All posts tagged Supercharged

Tuner Tuesday: 1995 BMW 318ti Club Sport Supercharged

What’s the perfect commuter car? Well, that varies by your definition of commuter, how far you need to drive and how much traffic you encounter, and what your goal is – do you want high mileage, or perhaps you want extreme comfort and isolation. But I’d like to think that a fair amount of our readership would love to have a dual purpose car. It would be something that wouldn’t be a collector-status car, but yet one that was unique and not often seen. It would combine comfort and affordability. While some would opt for automatics, I’m sure a larger percentage would choose to row-their-own boat. Fuel mileage, while gas is cheap now, would probably still be a consideration, as would maintenance. And finally, when the traffic cleared and there was a empty bit of road, most of us like to squeeze the pedal down that bit further and be rewarded by and entertaining push in the back. That’s a difficult grouping of characteristics to achieve in one package, but I’d like to suggest that this 318ti might just be the car.

The Club Sport was the answer to the question that effectively no one was asking in 1995; depending on the source, BMW sold a reported 200-300 of them in 1995 only. What the option 9530 got you was a 318ti hatchback that had been breathed upon by BMW Individual. Added were 16″ sport wheels, M3 front bumper, rocker trim and mirrors and a special rear bumper. But it was more than an appearance package, because it also received a M-tuned suspension, special steering wheel and shift knob and uniquely trimmed Millpoint M-cloth sport seats. The seller of this car has brought the performance up to M levels, though, with the addition of a PSS9 coilover suspension, double spoke M3 wheels and supercharger to the M42 inline-4:

CLICK FOR DETAILS: 1995 BMW 318ti Club Sport on eBay

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Tuner Tuesday: 2006 Porsche 911 Carrera 4S Ruf Kompressor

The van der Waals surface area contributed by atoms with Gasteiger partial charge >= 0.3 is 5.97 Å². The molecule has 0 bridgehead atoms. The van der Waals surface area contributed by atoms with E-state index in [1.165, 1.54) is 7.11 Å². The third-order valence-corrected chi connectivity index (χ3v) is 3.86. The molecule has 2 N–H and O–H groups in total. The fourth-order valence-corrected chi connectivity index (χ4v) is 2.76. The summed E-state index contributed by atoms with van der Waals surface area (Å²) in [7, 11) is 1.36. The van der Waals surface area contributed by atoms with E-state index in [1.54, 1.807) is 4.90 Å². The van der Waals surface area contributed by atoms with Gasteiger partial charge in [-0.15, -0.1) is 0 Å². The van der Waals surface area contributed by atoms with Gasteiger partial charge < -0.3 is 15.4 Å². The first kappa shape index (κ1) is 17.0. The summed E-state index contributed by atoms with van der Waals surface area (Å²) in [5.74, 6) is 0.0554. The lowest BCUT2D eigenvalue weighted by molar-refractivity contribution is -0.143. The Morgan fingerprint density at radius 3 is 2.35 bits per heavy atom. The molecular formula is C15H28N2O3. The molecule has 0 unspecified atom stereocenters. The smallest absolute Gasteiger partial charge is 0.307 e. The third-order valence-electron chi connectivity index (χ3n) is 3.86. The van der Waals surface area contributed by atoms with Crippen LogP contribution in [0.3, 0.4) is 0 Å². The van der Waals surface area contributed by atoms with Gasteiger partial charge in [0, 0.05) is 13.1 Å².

Tuned cars from the 1980s were never particularly discrete, nor were they cheap or easy to come by. Tuners like Treser, in an effort to get more power out of the notoriously non-tunable CIS injection system that adorned nearly all German cars in the 1980s, got creative by taking a 928 fuel distributor for the V8 motor and sticking it on the inline-5 turbo unit. Others, like AMG, took the biggest motor they could build and stuck that into a bunch of different cars. Ruf turned up the boost on the 911 range by moving the turbocharged flat-6 into narrow-body cars. But none of this came cheaply, nor were these tuned cars always the most reliable. When it came to the period of electronic fuel injection, though, things started to change. The first chip-tuned cars also had some bad habits; my father’s chipping 944 Turbo, for example, runs quite rich and if you engage the cruise control, the computer believes you want to go 170 m.p.h. and plants the throttle wide open. But they’ve become increasingly reliable and almost a given; plus they’re cheap. On a car like my 1.8T Passat, you can get a reflash of the ECU with programmable modes for around $500; it can be done in just a few moments, and adds somewhere in the vicinity of 50 horsepower and 80 lb.ft of torque. As such, if you really want to go wild in a tuned car these days, simply changing the ECU to a hotter map isn’t enough. No, if you’re someone like Ruf, you’re still pushing the bounds – or, perhaps, compressing them:

CLICK FOR DETAILS: 2006 Porsche 911 Carrera 4S Ruf Kompressor on eBay

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2004 MINI Cooper S MC40

Almost five years on, every time I slip behind the wheel of my 2006 MINI Cooper S, it still puts a smile on my face. I remember the first time I drove one of these supercharged pocket rockets almost a decade ago. I thought to myself “someday, you’ll be mine.” After four years of running a 2007 Mercedes-Benz C230, I finally had enough of the 7-speed automatic AKA the gearbox with a personality disorder. I was lusting after something more fun, and with a manual gearbox. And seeing how much my father enjoyed his 2002 MINI Cooper, I went to work in search of a final year R53 Cooper S. It’s been a fairly trouble free ownership experience and I don’t see myself selling it anytime soon.